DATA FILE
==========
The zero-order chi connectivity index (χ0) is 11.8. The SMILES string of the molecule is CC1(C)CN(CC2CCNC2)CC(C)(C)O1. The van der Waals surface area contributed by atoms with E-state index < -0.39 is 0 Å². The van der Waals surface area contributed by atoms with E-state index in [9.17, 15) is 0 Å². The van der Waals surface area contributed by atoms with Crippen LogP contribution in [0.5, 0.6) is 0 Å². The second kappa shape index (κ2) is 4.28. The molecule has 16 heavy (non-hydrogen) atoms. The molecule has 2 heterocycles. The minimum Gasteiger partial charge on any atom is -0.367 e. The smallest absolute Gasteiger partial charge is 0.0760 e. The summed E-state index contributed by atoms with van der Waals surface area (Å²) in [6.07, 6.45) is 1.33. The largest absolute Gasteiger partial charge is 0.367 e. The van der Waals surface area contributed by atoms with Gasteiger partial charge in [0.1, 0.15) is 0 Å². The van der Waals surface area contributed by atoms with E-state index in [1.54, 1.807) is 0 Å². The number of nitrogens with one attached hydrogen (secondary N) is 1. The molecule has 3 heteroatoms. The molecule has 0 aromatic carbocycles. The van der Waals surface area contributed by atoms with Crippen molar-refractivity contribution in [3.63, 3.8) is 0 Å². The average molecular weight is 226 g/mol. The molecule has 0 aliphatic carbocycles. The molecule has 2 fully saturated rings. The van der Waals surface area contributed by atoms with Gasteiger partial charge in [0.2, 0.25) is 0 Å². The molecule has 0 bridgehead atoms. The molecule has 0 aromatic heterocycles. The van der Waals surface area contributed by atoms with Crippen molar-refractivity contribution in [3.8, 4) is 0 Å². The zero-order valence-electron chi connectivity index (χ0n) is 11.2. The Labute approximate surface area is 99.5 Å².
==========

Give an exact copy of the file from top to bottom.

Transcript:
The zero-order chi connectivity index (χ0) is 11.8. The SMILES string of the molecule is CC1(C)CN(CC2CCNC2)CC(C)(C)O1. The van der Waals surface area contributed by atoms with E-state index < -0.39 is 0 Å². The van der Waals surface area contributed by atoms with E-state index in [9.17, 15) is 0 Å². The van der Waals surface area contributed by atoms with Crippen LogP contribution in [0.5, 0.6) is 0 Å². The second kappa shape index (κ2) is 4.28. The molecule has 16 heavy (non-hydrogen) atoms. The molecule has 2 heterocycles. The minimum Gasteiger partial charge on any atom is -0.367 e. The smallest absolute Gasteiger partial charge is 0.0760 e. The summed E-state index contributed by atoms with van der Waals surface area (Å²) in [6.07, 6.45) is 1.33. The largest absolute Gasteiger partial charge is 0.367 e. The van der Waals surface area contributed by atoms with Gasteiger partial charge in [0.1, 0.15) is 0 Å². The van der Waals surface area contributed by atoms with E-state index in [1.54, 1.807) is 0 Å². The number of nitrogens with one attached hydrogen (secondary N) is 1. The molecule has 3 heteroatoms. The molecule has 0 aromatic carbocycles. The van der Waals surface area contributed by atoms with Crippen molar-refractivity contribution in [3.63, 3.8) is 0 Å². The average molecular weight is 226 g/mol. The molecule has 0 aliphatic carbocycles. The molecule has 2 fully saturated rings. The van der Waals surface area contributed by atoms with Gasteiger partial charge in [0.2, 0.25) is 0 Å². The molecule has 0 bridgehead atoms. The molecule has 0 aromatic heterocycles. The van der Waals surface area contributed by atoms with Crippen molar-refractivity contribution in [3.8, 4) is 0 Å². The zero-order valence-electron chi connectivity index (χ0n) is 11.2. The Labute approximate surface area is 99.5 Å².